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Analyzing Uber Ride Sharing GPS Data 9

Posted by Loren Shure,

Many of us carry around smartphones that can track our GPS positions and that's an interesting source of data. How can we analyze GPS data in MATLAB?

Today's guest blogger, , would like to share an analysis of a public GPS dataset from a popular ride sharing service Uber.

Contents

Introduction

Uber is a ride sharing service that connects passengers with private drivers through a mobile app and takes care of payment. They are in fact so popular that you hear about them in the news due to their conflicts with local traffic regulations and taxi business interests.

Uber’s ride sharing GPS data was available publicly on infochimps.com, so I used it for this analysis (Unfortunately it is not available anymore). What can we learn from this dataset?

Uber anonymized GPS logs

Let's start by downloading the dataset from the link above (a zipped TSV file), which contains the GPS logs taken from the mobile apps in Uber cars that were actively transporting passengers in San Francisco. The data have been anonymized by removing names, trip start and end points. The dates were also substituted. Weekdays and time of day are still intact.

For the purpose of this analysis, let's focus on the data captured in the city proper and visualize it with Mapping Toolbox.

Run the script to load data. Check loadData.m to see the details.

loadData

Overlay the GPS points on the map.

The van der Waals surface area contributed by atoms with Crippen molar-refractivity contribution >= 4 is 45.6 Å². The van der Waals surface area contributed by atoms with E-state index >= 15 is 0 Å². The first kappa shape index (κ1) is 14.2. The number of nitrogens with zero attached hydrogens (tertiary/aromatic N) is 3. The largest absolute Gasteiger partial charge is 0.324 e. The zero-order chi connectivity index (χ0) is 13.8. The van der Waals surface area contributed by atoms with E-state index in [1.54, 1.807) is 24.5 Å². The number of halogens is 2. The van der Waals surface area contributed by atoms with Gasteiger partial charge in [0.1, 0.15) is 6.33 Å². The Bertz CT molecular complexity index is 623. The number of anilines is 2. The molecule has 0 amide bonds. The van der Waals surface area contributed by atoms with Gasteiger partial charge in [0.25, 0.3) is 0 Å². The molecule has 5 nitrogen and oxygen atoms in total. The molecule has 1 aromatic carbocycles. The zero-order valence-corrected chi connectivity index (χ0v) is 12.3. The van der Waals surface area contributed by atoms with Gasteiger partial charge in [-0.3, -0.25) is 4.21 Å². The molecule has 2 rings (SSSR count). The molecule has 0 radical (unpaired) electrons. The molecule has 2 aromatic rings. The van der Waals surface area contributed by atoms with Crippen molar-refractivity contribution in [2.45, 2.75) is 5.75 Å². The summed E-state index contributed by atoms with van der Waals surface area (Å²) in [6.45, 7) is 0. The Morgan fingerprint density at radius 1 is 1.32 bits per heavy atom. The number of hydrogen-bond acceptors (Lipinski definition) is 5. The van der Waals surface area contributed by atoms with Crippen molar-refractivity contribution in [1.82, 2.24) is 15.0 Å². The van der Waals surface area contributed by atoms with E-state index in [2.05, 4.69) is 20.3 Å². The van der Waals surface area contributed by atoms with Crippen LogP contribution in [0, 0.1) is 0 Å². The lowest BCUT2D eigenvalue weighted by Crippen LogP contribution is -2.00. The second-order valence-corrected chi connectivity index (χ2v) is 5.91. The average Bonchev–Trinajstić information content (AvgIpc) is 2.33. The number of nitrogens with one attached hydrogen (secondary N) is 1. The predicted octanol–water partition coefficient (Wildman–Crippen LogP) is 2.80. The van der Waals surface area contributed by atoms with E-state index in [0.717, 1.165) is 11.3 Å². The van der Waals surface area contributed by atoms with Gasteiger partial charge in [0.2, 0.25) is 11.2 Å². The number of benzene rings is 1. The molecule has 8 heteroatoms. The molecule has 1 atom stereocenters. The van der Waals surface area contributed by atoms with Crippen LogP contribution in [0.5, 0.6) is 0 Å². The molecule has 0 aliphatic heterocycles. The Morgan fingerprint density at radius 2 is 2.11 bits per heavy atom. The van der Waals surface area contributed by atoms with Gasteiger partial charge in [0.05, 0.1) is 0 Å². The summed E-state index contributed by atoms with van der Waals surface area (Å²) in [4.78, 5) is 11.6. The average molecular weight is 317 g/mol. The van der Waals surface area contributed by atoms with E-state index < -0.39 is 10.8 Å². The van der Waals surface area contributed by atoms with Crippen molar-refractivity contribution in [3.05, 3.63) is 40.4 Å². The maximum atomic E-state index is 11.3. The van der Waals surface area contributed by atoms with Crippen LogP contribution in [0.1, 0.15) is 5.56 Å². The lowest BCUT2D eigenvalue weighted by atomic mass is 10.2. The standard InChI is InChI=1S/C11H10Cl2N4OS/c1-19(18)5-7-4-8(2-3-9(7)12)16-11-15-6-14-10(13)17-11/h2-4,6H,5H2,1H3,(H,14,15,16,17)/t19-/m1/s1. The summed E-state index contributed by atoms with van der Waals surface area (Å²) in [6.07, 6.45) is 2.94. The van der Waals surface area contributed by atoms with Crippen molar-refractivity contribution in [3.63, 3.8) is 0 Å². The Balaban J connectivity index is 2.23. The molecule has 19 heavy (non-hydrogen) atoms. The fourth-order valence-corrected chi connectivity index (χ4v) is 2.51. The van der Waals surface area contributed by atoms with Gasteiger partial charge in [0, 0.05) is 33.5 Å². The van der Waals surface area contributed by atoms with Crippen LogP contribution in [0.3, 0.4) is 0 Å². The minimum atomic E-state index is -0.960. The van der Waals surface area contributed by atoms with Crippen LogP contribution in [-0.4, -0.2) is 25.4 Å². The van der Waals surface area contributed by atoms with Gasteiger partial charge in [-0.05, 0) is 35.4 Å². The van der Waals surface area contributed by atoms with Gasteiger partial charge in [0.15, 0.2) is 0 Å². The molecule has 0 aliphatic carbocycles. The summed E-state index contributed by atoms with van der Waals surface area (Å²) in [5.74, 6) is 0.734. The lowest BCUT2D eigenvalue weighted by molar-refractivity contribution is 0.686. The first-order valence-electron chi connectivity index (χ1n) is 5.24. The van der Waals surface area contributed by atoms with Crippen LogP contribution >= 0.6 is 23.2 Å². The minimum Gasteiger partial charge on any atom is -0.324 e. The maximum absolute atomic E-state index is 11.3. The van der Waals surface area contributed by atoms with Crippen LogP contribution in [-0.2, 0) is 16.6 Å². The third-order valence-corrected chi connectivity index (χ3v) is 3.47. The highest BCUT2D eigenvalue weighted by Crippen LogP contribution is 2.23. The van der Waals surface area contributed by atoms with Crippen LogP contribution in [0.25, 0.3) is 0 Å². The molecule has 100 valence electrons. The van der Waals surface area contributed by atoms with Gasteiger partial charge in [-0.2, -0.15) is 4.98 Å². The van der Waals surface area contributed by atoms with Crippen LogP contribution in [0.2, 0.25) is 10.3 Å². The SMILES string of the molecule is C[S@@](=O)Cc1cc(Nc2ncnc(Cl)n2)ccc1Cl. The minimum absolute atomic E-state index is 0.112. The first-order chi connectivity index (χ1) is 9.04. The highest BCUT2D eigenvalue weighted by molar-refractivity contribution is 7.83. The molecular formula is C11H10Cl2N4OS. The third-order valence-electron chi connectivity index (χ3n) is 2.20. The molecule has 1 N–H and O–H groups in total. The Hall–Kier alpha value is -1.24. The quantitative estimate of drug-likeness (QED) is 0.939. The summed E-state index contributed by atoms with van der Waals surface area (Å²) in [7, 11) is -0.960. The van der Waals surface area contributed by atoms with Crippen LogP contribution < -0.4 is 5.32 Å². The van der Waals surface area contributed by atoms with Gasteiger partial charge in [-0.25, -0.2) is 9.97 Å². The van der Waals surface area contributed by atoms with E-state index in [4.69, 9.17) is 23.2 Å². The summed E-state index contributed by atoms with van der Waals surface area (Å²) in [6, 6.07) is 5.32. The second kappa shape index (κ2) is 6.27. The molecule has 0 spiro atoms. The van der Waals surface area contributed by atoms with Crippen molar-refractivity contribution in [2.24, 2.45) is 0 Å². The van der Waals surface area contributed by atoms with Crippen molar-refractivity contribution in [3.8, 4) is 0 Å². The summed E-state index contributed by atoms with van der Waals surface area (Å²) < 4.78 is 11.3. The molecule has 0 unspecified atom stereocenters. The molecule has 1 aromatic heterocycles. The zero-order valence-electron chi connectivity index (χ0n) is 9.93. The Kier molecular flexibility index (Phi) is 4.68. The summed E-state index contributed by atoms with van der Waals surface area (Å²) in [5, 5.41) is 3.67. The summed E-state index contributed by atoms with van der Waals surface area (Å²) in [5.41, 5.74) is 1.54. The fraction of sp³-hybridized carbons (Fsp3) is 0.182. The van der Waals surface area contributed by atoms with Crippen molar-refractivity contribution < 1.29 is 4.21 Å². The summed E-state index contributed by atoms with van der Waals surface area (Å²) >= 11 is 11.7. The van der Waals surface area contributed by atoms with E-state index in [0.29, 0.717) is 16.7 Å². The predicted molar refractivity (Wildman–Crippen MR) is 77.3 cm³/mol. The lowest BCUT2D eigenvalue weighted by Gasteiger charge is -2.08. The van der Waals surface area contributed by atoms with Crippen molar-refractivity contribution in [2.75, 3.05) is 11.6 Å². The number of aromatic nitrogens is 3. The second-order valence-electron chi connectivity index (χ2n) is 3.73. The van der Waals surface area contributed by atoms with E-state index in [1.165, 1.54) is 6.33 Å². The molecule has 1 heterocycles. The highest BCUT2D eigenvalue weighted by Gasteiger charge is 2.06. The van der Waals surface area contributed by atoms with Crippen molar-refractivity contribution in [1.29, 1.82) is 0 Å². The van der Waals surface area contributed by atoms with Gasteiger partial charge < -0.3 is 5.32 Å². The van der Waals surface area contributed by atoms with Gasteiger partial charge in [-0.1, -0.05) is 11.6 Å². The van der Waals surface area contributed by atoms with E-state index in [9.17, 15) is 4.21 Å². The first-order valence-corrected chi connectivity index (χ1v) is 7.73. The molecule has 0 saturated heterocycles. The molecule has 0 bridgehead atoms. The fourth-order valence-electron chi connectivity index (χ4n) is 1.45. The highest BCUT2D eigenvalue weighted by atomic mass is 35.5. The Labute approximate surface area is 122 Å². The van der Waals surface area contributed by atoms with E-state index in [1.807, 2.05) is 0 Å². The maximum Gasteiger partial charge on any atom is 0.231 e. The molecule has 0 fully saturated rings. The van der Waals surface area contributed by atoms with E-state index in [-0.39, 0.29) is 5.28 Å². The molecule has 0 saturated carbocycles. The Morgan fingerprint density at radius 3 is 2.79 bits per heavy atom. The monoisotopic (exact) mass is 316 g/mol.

states = geoshape(shaperead('usastatehi', 'UseGeoCoords', true));
latlim = [min(T.Lat) max(T.Lat)];
lonlim = [min(T.Lon) max(T.Lon)];
ocean = [0.7 0.8 1]; land = [0.9 0.9 0.8];

figure
ax = usamap(latlim, lonlim);
setm(ax, 'FFaceColor', ocean)
geoshow(states,'FaceColor',land)
geoshow(T.Lat,T.Lon,'DisplayType','Point','Marker','.',...
    'MarkerSize',4,'MarkerEdgeColor',[0 0 1])
title('Uber GPS Log Data')
xlabel('San Francisco')
textm(37.802069,-122.446618,'Marina')
textm(37.808376,-122.426105,'Fishermans Wharf')
textm(37.797322,-122.482409,'Presidio')
textm(37.774546,-122.412329,'SOMA')
textm(37.770731,-122.440481,'Haight')
textm(37.818276,-122.498546,'Golden Gate Bridge')
textm(37.819632,-122.376065,'Bay Bridge')

Does the usage change over time?

Let's start with a basic question - how does the use of Uber service change over time. We can use grpstats to summarize data grouped by specific categorical values, such as DayName and TimeOfDay, which were added in the data loading process.

Get grouped summaries.

byDay = grpstats(T(:,{'Lat','Lon','DayName'}),'DayName');
byDayTime = grpstats(T(:,{'Lat','Lon','TimeOfDay','DayName'}),...
    {'DayName','TimeOfDay'});

Reshape the count of entries into a 24x7 matrix.

byDayTimeCount = reshape(byDayTime.GroupCount,24,7)';

Plot the data by day of week and by hours per day of week.

figure
subplot(2,1,1)
bar(byDay.GroupCount); set(gca,'XTick',1:7,'XTickLabel',cellstr(byDay.DayName));
subplot(2,1,2)
plot(byDayTimeCount'); set(gca,'XTick',1:24); xlabel('Hours by Day of Week');
legend('Mon','Tue','Wed','Thu','Fri','Sat','Sun',...
    'Orientation','Horizontal','Location','SouthOutside')

It looks like the usage goes up during the weekend (Friday through Sunday) and usage peaks in early hours of the day. San Francisco has a very active night life!

Where do they go during the weekend?

Is there a way to figure out where people go during the weekend? Even though the dataset doesn't contain the actual starting and ending points of individual trips, we may still get a sense of how the traffic flows by looking at the first and last points of each record.